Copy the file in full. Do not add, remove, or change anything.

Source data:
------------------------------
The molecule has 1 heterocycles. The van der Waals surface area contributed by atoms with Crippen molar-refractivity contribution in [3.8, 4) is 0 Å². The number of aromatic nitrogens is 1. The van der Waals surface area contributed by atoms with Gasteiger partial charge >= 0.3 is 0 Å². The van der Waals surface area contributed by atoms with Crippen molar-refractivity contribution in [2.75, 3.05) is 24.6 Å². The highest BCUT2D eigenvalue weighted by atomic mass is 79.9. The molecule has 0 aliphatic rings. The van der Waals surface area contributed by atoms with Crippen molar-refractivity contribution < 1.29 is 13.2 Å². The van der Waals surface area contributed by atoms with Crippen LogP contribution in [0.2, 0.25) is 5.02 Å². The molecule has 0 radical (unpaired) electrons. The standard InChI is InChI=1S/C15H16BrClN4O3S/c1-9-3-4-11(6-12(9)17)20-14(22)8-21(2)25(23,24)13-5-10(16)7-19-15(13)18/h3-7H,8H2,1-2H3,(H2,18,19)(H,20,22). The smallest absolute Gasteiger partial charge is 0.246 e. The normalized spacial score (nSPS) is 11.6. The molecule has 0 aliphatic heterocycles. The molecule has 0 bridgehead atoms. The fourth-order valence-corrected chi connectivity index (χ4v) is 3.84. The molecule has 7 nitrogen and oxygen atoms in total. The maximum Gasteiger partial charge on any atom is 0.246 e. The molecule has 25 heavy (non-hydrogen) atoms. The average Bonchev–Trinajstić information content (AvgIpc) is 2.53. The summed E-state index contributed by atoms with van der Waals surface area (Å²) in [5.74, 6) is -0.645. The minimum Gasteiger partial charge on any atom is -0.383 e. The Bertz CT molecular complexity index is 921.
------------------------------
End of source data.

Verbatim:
The molecule has 1 heterocycles. The van der Waals surface area contributed by atoms with Crippen molar-refractivity contribution in [3.8, 4) is 0 Å². The number of aromatic nitrogens is 1. The van der Waals surface area contributed by atoms with Gasteiger partial charge >= 0.3 is 0 Å². The van der Waals surface area contributed by atoms with Crippen molar-refractivity contribution in [2.75, 3.05) is 24.6 Å². The highest BCUT2D eigenvalue weighted by atomic mass is 79.9. The molecule has 0 aliphatic rings. The van der Waals surface area contributed by atoms with Crippen molar-refractivity contribution < 1.29 is 13.2 Å². The van der Waals surface area contributed by atoms with Crippen LogP contribution in [0.2, 0.25) is 5.02 Å². The molecule has 0 radical (unpaired) electrons. The standard InChI is InChI=1S/C15H16BrClN4O3S/c1-9-3-4-11(6-12(9)17)20-14(22)8-21(2)25(23,24)13-5-10(16)7-19-15(13)18/h3-7H,8H2,1-2H3,(H2,18,19)(H,20,22). The smallest absolute Gasteiger partial charge is 0.246 e. The normalized spacial score (nSPS) is 11.6. The molecule has 0 aliphatic heterocycles. The molecule has 0 bridgehead atoms. The fourth-order valence-corrected chi connectivity index (χ4v) is 3.84. The molecule has 7 nitrogen and oxygen atoms in total. The maximum Gasteiger partial charge on any atom is 0.246 e. The molecule has 25 heavy (non-hydrogen) atoms. The average Bonchev–Trinajstić information content (AvgIpc) is 2.53. The summed E-state index contributed by atoms with van der Waals surface area (Å²) in [5.74, 6) is -0.645. The minimum Gasteiger partial charge on any atom is -0.383 e. The Bertz CT molecular complexity index is 921.